Verification Specialists And Generalists


Step into any weekly status update meeting where the topic is chip design verification, especially if formal verification is on the agenda, and it’s clear the verification department is moving much like traditional corporate environments. That is, there are generalists with loads of knowledge about many different verification tools and techniques and then there are specialists or experts who ... » read more

What’s Next For UVM?


The infrastructure for much of the chip verification being done today is looking dated and limited in scope. Design has migrated to new methodologies, standards and tools that are being introduced to deal with heterogeneous integration, more customization, and increased complexity. Verification methodologies started appearing soon after the release of SystemVerilog. Initially they were inten... » read more

Going Open Source


Open Source often is thought of as an alternative to commercial software licensed using fairly typical business models. For example, variants of open source Linux supplied by companies such as Red Hat charge a subscription for support and maintenance. Maybe there is an opportunity to leverage Open Source alongside commercial EDA software to provide use model advantages and open development f... » read more

ESL Flow is Dead


It was 20 years ago that Gary Smith coined the term [getkc id="48" comment="Electronic System Level"] (ESL). He foresaw the next logical migration in abstraction up from the [getkc id="49" comment="Register Transfer Level"] (RTL) to something that would be capable of describing and building complex electronic systems. He also saw that the future of EDA depended upon who would control that marke... » read more

Verification Facing Unique Inflection Point


The Design and Verification Conference and Exhibition (DVCon) attracted more than 1,100 people to San Jose last week, just slightly less than last year. While a lot of focus, and most of the glory, goes to design within semiconductor companies, it is verification where most of the advancements are happening and thus the bigger focus for DVCon. The rate of change in verification and the producti... » read more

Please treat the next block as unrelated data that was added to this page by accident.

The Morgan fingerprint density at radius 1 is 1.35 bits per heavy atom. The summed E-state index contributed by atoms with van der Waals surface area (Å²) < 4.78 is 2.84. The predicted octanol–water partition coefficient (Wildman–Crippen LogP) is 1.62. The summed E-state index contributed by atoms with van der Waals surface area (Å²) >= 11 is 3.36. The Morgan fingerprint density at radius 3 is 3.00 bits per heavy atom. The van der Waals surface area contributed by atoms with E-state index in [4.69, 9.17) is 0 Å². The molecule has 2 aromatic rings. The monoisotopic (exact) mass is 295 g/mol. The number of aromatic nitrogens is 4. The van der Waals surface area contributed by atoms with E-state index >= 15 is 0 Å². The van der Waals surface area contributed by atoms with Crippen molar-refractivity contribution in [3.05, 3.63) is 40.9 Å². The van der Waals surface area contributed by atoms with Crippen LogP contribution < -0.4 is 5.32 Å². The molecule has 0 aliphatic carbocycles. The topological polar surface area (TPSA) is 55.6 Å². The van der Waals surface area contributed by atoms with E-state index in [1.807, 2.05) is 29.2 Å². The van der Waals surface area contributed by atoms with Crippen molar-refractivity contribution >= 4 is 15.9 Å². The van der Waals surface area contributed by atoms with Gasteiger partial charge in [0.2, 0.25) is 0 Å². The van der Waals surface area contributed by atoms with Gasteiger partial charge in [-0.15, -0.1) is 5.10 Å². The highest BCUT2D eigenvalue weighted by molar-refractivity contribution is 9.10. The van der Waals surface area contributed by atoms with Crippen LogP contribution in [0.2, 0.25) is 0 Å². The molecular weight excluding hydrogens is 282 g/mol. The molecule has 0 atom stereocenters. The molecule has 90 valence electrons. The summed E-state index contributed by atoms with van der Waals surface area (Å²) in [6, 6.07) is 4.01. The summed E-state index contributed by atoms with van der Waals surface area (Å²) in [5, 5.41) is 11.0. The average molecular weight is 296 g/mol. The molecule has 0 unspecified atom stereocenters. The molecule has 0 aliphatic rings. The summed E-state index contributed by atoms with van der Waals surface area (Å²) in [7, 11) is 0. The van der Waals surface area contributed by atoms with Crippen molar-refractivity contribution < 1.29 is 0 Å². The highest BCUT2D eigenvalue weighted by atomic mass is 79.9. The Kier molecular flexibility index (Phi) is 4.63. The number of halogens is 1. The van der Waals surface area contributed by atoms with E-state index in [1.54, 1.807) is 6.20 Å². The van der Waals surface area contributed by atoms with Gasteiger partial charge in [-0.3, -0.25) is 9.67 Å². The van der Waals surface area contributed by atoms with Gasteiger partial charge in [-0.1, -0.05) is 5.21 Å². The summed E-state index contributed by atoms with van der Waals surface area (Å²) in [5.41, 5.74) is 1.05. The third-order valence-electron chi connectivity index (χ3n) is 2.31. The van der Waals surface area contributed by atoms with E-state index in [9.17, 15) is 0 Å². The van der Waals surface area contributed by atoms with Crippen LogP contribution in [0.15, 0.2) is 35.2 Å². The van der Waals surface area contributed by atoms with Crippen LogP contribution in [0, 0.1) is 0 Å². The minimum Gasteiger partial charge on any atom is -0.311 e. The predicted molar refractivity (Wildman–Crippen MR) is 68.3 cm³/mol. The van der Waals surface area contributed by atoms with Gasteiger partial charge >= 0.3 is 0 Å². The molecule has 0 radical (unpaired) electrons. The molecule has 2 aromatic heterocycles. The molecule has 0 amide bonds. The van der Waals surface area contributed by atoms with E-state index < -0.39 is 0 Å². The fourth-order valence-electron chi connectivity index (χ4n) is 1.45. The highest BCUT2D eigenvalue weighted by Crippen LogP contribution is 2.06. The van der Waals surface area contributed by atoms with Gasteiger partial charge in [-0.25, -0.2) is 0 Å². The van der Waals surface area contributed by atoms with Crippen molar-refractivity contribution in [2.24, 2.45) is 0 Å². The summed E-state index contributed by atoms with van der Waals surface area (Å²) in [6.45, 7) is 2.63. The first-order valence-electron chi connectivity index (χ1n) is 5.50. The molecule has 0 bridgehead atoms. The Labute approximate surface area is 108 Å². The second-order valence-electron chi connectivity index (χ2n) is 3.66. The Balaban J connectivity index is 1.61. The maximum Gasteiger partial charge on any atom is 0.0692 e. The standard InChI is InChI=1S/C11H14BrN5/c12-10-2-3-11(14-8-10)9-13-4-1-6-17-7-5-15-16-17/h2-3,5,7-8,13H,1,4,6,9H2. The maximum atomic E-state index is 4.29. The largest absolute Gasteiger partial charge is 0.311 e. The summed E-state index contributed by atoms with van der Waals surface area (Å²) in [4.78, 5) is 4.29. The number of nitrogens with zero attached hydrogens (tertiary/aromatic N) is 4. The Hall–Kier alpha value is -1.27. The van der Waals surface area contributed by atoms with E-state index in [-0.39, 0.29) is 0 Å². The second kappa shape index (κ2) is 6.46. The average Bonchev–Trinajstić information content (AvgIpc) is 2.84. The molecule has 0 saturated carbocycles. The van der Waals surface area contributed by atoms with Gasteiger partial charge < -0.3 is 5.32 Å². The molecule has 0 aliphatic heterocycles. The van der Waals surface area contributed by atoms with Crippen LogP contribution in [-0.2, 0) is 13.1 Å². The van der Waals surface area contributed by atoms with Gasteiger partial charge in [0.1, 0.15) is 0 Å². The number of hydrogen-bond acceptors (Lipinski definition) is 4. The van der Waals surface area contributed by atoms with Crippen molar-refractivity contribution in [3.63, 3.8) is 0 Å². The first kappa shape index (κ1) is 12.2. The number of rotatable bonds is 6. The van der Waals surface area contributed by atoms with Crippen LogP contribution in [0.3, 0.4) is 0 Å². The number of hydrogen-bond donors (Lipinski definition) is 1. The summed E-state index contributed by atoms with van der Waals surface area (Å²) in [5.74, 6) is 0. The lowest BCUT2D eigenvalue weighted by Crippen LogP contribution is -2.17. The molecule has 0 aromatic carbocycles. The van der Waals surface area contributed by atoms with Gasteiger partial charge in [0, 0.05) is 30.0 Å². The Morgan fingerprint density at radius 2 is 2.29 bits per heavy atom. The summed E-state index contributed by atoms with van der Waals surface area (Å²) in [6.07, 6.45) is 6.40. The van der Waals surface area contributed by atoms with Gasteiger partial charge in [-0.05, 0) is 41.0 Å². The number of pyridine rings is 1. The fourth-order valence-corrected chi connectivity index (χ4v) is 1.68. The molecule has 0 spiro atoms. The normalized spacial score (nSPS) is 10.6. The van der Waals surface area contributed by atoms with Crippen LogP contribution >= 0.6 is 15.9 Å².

Powerful New Standard


In December 2015, the IEEE released the latest version of the 1801 specification, titled the IEEE standard for design and verification of low-power integrated circuits, but most people know it as UPF or the Unified Power Format. The standard provides a way to specify the power intent associated with a design. With it, a designer can define the various power states of the design and the contexts... » read more

A History of (Premature) Optimization


I saw some material shared from DVCon Europe last month that suggested a competition brewing between shift left and agile in semiconductor development. As someone who’s been following shift left writing and been advocating for agile development, this kind of comparison is more than a little odd to see. It’s a comparison between two as yet amorphous development strategies, neither of which i... » read more

One Flow To Rule Them All


The new mantra of shift left within EDA is nothing new and first made an appearance more than a decade ago. At that time there was a very large divide between logic synthesis and place and route. As wire delays became more important, timing closure became increasingly difficult with a logic synthesis flow that did not take that into account. The tools subsequently became tied much closer togeth... » read more

Abstraction: Necessary But Evil


Abstraction allows aspects of a design to be described in an executable form much earlier in the flow. But some abstractions are breaking down, and an increasing amount of lower-level information has to be brought upstream in order to provide estimates that are close enough to reality so informed decisions can be made. The value of abstractions in design cannot be overstated. High levels of ... » read more

ESL: 20 Years Old, 10 To Go


It is a common perception that the rate of technology adoption accelerates. In 1873, the telephone was invented and, after 46 years, it had been adopted by one-quarter of the U.S. population. Television, invented in 1926 took 26 years. The PC in 1975 took just 16 years. It took only 7 years after the introduction of the Internet in 1991 before it was seeing significant levels of adoption. So... » read more

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